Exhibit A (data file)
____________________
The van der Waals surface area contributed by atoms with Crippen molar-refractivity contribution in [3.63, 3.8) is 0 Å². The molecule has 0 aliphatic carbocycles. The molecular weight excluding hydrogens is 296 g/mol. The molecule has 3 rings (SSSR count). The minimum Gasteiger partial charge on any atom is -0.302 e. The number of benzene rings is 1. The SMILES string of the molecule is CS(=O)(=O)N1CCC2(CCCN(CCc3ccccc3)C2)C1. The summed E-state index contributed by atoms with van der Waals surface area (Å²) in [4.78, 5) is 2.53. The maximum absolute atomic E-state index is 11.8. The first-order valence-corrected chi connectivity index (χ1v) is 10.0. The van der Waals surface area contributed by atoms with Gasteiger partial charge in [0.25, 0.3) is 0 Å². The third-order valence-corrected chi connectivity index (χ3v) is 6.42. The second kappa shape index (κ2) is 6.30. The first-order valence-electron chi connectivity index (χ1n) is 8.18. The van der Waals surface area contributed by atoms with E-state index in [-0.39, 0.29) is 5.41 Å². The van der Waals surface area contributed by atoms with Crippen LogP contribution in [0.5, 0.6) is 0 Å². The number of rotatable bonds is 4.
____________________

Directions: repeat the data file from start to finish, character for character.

The van der Waals surface area contributed by atoms with Crippen molar-refractivity contribution in [3.63, 3.8) is 0 Å². The molecule has 0 aliphatic carbocycles. The molecular weight excluding hydrogens is 296 g/mol. The molecule has 3 rings (SSSR count). The minimum Gasteiger partial charge on any atom is -0.302 e. The number of benzene rings is 1. The SMILES string of the molecule is CS(=O)(=O)N1CCC2(CCCN(CCc3ccccc3)C2)C1. The summed E-state index contributed by atoms with van der Waals surface area (Å²) in [4.78, 5) is 2.53. The maximum absolute atomic E-state index is 11.8. The first-order valence-corrected chi connectivity index (χ1v) is 10.0. The van der Waals surface area contributed by atoms with Gasteiger partial charge in [0.25, 0.3) is 0 Å². The third-order valence-corrected chi connectivity index (χ3v) is 6.42. The second kappa shape index (κ2) is 6.30. The first-order valence-electron chi connectivity index (χ1n) is 8.18. The van der Waals surface area contributed by atoms with E-state index in [-0.39, 0.29) is 5.41 Å². The van der Waals surface area contributed by atoms with Crippen LogP contribution in [0.5, 0.6) is 0 Å². The number of rotatable bonds is 4.